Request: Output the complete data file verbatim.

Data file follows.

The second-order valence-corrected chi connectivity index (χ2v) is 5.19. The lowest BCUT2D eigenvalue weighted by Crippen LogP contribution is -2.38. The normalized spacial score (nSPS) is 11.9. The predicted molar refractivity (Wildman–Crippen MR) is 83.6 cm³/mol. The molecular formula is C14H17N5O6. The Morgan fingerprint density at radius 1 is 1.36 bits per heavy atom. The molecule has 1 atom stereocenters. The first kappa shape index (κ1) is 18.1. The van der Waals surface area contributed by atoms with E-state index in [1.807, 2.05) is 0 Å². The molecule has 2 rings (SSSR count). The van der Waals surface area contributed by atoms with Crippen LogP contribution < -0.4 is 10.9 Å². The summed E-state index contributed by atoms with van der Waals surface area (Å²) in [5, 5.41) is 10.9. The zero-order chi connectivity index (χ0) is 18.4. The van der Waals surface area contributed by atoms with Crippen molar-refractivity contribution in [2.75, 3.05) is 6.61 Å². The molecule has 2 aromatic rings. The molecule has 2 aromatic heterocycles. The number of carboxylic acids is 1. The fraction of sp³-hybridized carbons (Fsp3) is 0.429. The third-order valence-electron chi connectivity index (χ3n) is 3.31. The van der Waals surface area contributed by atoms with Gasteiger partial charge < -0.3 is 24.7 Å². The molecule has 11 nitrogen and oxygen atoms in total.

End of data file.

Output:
The second-order valence-corrected chi connectivity index (χ2v) is 5.19. The lowest BCUT2D eigenvalue weighted by Crippen LogP contribution is -2.38. The normalized spacial score (nSPS) is 11.9. The predicted molar refractivity (Wildman–Crippen MR) is 83.6 cm³/mol. The molecular formula is C14H17N5O6. The Morgan fingerprint density at radius 1 is 1.36 bits per heavy atom. The molecule has 1 atom stereocenters. The first kappa shape index (κ1) is 18.1. The van der Waals surface area contributed by atoms with E-state index in [1.807, 2.05) is 0 Å². The molecule has 2 rings (SSSR count). The van der Waals surface area contributed by atoms with Crippen LogP contribution < -0.4 is 10.9 Å². The summed E-state index contributed by atoms with van der Waals surface area (Å²) in [5, 5.41) is 10.9. The zero-order chi connectivity index (χ0) is 18.4. The van der Waals surface area contributed by atoms with Crippen molar-refractivity contribution in [2.75, 3.05) is 6.61 Å². The molecule has 2 aromatic rings. The molecule has 2 aromatic heterocycles. The number of carboxylic acids is 1. The fraction of sp³-hybridized carbons (Fsp3) is 0.429. The third-order valence-electron chi connectivity index (χ3n) is 3.31. The van der Waals surface area contributed by atoms with Gasteiger partial charge < -0.3 is 24.7 Å². The molecule has 11 nitrogen and oxygen atoms in total.